Dunnock – abundant resident and breeder. An impressive count of 30 birds was amassed around the lake on Nov 14.
House Sparrow – common nearby resident and breeder. A very frequent sight around Stocker’s Farm where at least 20 birds live and breed, but only occasionally seen around the lake.
Fieldfare – common winter visitor. There were no significant counts this year, indeed the numbers were well down on previous years.
Song Thrush – common resident. The highest count was of 6 birds in April.
Redwing – common winter visitor. As was the case with Fieldfare, it proved to be a poor year for this attractive thrush. The peak count was of 60 birds on October 14.
Mistle Thrush – fairly common resident. There were no reports between April and November and the biggest count was of 4 birds on October 15.
Blackbird – abundant resident and breeder. Up to ten were counted on several dates.
Cetti’s Warbler – scarce resident. A single bird could be heard frequently from January until May 19, but strangely there were no sightings after this date.
Sedge Warbler – summer migrant. The first arrival was on April 16 and there were 5 singing birds by April 18; the last of the year was on August 20.
Reed Warbler – summer migrant and breeder. Four on April 20 were the first arrivals and there were 6 singing birds by May 21; the last 2 of the year were on September 10.
Blackcap – common summer visitor and breeder. One was spotted on January 20, but the first spring arrival was on March 19, up to 15 were counted in July and no doubt many pairs bred. The last sighting of the year was on October 15.
Garden Warbler – summer visitor and breeder. The first spring migrant was on April 17, but no more than two birds were seen during the summer; a juvenile was seen on August 5, which was probably locally bred.
Common Whitethroat – summer visitor. Three birds on April 20 were the first of the year, followed by 1 on May 13, 3 on June 20, 1 on July 10 and 2 juveniles on August 5, the latter record suggesting that at least 1 pair bred.
Lesser Whitethroat – scarce passage migrant. One on August 5 was the only sighting.
Common Chiffchaff – scarce winter visitor, summer migrant and breeder.  Up to 3 birds were present  in January; the first spring migrant was on March 8 , followed by counts of up to 10 in April. Only a single bird was seen in November and December.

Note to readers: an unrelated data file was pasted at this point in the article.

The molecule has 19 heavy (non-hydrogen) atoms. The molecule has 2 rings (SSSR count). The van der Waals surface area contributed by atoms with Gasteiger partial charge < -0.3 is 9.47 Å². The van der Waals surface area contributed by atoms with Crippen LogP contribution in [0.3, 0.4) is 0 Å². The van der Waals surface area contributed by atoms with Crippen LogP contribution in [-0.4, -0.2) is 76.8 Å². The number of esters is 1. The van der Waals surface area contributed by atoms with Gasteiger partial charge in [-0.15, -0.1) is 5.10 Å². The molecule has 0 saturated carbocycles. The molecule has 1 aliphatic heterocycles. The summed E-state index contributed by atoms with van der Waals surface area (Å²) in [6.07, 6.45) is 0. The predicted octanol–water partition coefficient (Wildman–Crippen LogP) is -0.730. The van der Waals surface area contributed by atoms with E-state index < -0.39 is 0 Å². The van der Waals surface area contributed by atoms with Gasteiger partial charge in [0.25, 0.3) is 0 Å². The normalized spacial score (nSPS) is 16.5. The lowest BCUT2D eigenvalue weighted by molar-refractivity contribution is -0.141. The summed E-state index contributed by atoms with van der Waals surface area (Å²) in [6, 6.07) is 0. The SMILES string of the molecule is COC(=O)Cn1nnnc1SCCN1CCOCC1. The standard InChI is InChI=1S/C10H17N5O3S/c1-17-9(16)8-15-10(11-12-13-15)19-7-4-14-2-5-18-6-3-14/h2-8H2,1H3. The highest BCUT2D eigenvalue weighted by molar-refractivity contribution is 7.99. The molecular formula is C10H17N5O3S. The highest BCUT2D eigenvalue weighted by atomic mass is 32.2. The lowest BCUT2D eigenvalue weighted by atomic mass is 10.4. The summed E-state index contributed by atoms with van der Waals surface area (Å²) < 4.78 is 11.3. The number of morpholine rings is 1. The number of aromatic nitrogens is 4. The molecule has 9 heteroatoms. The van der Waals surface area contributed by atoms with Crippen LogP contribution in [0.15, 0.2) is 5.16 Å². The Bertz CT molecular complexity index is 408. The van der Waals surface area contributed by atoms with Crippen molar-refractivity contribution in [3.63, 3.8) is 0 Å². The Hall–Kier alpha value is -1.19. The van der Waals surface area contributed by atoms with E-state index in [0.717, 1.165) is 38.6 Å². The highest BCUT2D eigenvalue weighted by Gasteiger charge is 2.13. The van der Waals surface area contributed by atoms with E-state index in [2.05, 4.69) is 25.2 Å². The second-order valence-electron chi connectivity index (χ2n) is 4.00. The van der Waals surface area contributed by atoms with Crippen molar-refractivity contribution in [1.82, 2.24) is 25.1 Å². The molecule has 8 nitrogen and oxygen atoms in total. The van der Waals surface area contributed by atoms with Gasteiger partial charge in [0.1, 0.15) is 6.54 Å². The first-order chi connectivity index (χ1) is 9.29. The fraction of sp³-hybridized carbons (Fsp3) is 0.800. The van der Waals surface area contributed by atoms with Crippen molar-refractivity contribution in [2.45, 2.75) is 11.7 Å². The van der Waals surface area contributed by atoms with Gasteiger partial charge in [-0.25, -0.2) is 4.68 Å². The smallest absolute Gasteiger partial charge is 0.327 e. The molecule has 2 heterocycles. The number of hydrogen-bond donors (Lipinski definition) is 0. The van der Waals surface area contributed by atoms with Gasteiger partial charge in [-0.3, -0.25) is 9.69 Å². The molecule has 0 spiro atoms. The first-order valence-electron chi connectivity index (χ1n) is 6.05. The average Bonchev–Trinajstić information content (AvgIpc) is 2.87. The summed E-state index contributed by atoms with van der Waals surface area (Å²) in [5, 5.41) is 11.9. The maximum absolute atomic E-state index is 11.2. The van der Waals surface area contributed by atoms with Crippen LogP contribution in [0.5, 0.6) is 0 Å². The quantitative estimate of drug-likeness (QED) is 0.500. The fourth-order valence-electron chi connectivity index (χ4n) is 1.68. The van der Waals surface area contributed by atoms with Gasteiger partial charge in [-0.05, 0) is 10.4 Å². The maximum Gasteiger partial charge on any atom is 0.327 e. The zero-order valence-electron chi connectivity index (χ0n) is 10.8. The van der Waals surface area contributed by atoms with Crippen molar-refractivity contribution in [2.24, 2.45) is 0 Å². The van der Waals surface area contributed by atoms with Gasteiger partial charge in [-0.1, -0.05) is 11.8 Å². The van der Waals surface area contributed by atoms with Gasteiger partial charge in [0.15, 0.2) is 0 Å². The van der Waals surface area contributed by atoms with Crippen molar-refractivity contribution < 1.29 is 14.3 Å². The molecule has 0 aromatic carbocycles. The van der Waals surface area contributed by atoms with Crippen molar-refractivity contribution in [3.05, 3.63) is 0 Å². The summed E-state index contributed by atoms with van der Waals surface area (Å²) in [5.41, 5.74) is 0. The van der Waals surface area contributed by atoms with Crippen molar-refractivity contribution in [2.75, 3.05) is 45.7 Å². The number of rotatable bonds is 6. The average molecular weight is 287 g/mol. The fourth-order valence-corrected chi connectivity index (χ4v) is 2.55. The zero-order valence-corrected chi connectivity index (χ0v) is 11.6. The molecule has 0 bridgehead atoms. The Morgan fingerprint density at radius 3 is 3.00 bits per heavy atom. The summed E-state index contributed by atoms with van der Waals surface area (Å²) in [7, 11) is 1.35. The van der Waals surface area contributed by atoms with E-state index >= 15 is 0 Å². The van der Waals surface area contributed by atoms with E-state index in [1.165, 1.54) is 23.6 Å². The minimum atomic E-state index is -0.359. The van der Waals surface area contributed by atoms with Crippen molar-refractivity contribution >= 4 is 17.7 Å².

Siberian Chiffchaff – rare winter visitor. The bird first seen along the River Colne in December 2013 was seen intermittently until January 25.
Willow Warbler – uncommon passage migrant. Just four records this year with the first on April 7 and 8, four on April 10 and one on 13.
Goldcrest – uncommon visitor, usually in winter. There were a few sightings in the first four months of the year, including a bird nest-building on April 20. No more were seen until November and December.
Spotted Flycatcher – scarce passage migrant. One on May 14 was the only sighting during the year.
Blue Tit – common resident. Frequently seen around the lake, with a peak count of 12 on January 13.
Great Tit – common resident. Another common sight around the reserve. Best count was 12 on November  14.
Coal Tit – uncommon visitor. Just one record on January 3.
Long-tailed Tit – common visitor, usually outside the summer period. Up to 20 were logged in January and 14 in October and November.
Nuthatch – uncommon resident. Up to two birds were seen between January and March and from June to November, with reports in between.
Treecreeper – uncommon resident and breeder. At least 2 birds were present in January and February, but disappointingly there were no more sightings until 1 on November 19 and December 17.
Wren – abundant resident and breeder. Probably one of the commonest small birds around the lake. The highest count was 10 in April.
Carrion Crow – common resident. This opportunistic predator is seldom missed on a walk around the lake. The highest count was 15 on April 20.
Raven – rare visitor. The first records for the reserve were single birds seen on February 7 and another flying over on November 6.
Chaffinch – common resident and breeder. Up to 30 birds were counted in November.
Linnet – uncommon visitor. Two on May 1 and 10 on October 23 were the only reports.
Bullfinch – uncommon resident. Just 3 sightings this year in October and November.
Greenfinch – uncommon resident. A mere 8 sightings this year involving a maximum of 3 birds.
Lesser Redpoll – uncommon winter visitor. One on January 3 and 1 on October 25 were the only sightings.
Goldfinch – fairly common resident. A fairly regular sight around the lake, the best count being 60 in October. The first autumn returnees were seen on October 29, but no more than 20 were around until the end of the year.
Siskin – common winter visitor. Up to 70 birds were around the reserve in January and February.
Yellowhammer – very scarce visitor. A record of one at Stocker’s Farm on October 1 was the first for many years.
Reed Bunting – scarce resident and breeder. A pair was present during the summer and probably bred; a count of 6 on October 15 was noteworthy.
Obvious Escapees:
Black Swan –regular bird seen on many dates.
Cackling Goose-seen again on July 28 and August 7.

Andrew Moon